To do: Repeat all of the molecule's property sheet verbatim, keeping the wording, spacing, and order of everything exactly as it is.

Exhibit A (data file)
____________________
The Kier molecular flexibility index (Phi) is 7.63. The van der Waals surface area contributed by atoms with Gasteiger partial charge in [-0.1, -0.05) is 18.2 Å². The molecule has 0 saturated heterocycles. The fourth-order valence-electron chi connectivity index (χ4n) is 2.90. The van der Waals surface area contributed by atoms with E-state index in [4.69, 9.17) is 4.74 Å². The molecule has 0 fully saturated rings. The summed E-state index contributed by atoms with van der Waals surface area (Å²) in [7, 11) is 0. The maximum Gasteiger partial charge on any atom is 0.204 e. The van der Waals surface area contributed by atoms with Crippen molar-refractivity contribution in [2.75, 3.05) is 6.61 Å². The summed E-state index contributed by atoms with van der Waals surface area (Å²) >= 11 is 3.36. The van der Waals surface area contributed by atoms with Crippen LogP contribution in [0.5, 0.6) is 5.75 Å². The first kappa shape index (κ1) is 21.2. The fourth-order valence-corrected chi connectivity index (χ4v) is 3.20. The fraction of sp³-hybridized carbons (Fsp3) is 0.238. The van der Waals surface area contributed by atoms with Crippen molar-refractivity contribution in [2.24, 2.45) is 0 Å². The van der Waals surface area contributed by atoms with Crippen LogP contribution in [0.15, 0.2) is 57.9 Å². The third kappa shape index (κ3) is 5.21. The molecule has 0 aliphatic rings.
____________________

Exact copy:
The Kier molecular flexibility index (Phi) is 7.63. The van der Waals surface area contributed by atoms with Gasteiger partial charge in [-0.1, -0.05) is 18.2 Å². The molecule has 0 saturated heterocycles. The fourth-order valence-electron chi connectivity index (χ4n) is 2.90. The van der Waals surface area contributed by atoms with E-state index in [4.69, 9.17) is 4.74 Å². The molecule has 0 fully saturated rings. The summed E-state index contributed by atoms with van der Waals surface area (Å²) in [7, 11) is 0. The maximum Gasteiger partial charge on any atom is 0.204 e. The van der Waals surface area contributed by atoms with Crippen molar-refractivity contribution in [2.75, 3.05) is 6.61 Å². The summed E-state index contributed by atoms with van der Waals surface area (Å²) >= 11 is 3.36. The van der Waals surface area contributed by atoms with Crippen LogP contribution in [0.5, 0.6) is 5.75 Å². The first kappa shape index (κ1) is 21.2. The fourth-order valence-corrected chi connectivity index (χ4v) is 3.20. The fraction of sp³-hybridized carbons (Fsp3) is 0.238. The van der Waals surface area contributed by atoms with Crippen molar-refractivity contribution in [2.24, 2.45) is 0 Å². The van der Waals surface area contributed by atoms with Crippen LogP contribution in [0.15, 0.2) is 57.9 Å². The third kappa shape index (κ3) is 5.21. The molecule has 0 aliphatic rings.